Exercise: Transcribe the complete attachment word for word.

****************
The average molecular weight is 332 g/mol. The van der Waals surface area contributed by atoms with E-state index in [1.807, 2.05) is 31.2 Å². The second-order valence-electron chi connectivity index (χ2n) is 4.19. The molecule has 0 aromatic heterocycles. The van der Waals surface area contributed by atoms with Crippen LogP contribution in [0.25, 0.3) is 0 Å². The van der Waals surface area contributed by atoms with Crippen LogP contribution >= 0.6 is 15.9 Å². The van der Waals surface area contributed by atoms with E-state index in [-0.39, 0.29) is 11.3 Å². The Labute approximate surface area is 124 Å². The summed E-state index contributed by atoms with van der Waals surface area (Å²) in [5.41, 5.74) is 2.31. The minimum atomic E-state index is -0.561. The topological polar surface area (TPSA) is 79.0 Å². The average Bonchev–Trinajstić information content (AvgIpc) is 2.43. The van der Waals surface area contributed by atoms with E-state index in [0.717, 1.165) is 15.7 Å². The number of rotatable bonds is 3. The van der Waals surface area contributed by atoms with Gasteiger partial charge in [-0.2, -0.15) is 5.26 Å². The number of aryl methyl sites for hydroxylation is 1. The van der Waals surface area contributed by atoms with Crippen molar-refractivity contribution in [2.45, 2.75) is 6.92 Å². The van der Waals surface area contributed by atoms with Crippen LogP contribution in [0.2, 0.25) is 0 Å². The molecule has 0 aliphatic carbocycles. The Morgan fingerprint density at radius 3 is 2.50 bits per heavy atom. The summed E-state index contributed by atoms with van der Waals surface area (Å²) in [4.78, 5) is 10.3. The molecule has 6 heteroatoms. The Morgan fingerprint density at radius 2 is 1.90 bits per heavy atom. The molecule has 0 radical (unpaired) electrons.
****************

The average molecular weight is 332 g/mol. The van der Waals surface area contributed by atoms with E-state index in [1.807, 2.05) is 31.2 Å². The second-order valence-electron chi connectivity index (χ2n) is 4.19. The molecule has 0 aromatic heterocycles. The van der Waals surface area contributed by atoms with Crippen LogP contribution in [0.25, 0.3) is 0 Å². The van der Waals surface area contributed by atoms with Crippen LogP contribution >= 0.6 is 15.9 Å². The van der Waals surface area contributed by atoms with E-state index in [-0.39, 0.29) is 11.3 Å². The Labute approximate surface area is 124 Å². The summed E-state index contributed by atoms with van der Waals surface area (Å²) in [5.41, 5.74) is 2.31. The minimum atomic E-state index is -0.561. The topological polar surface area (TPSA) is 79.0 Å². The average Bonchev–Trinajstić information content (AvgIpc) is 2.43. The van der Waals surface area contributed by atoms with E-state index in [0.717, 1.165) is 15.7 Å². The number of rotatable bonds is 3. The van der Waals surface area contributed by atoms with Gasteiger partial charge in [-0.2, -0.15) is 5.26 Å². The number of aryl methyl sites for hydroxylation is 1. The van der Waals surface area contributed by atoms with Crippen molar-refractivity contribution in [2.45, 2.75) is 6.92 Å². The van der Waals surface area contributed by atoms with Crippen LogP contribution in [0.2, 0.25) is 0 Å². The molecule has 0 aliphatic carbocycles. The Morgan fingerprint density at radius 3 is 2.50 bits per heavy atom. The summed E-state index contributed by atoms with van der Waals surface area (Å²) in [4.78, 5) is 10.3. The molecule has 6 heteroatoms. The Morgan fingerprint density at radius 2 is 1.90 bits per heavy atom. The molecule has 0 radical (unpaired) electrons.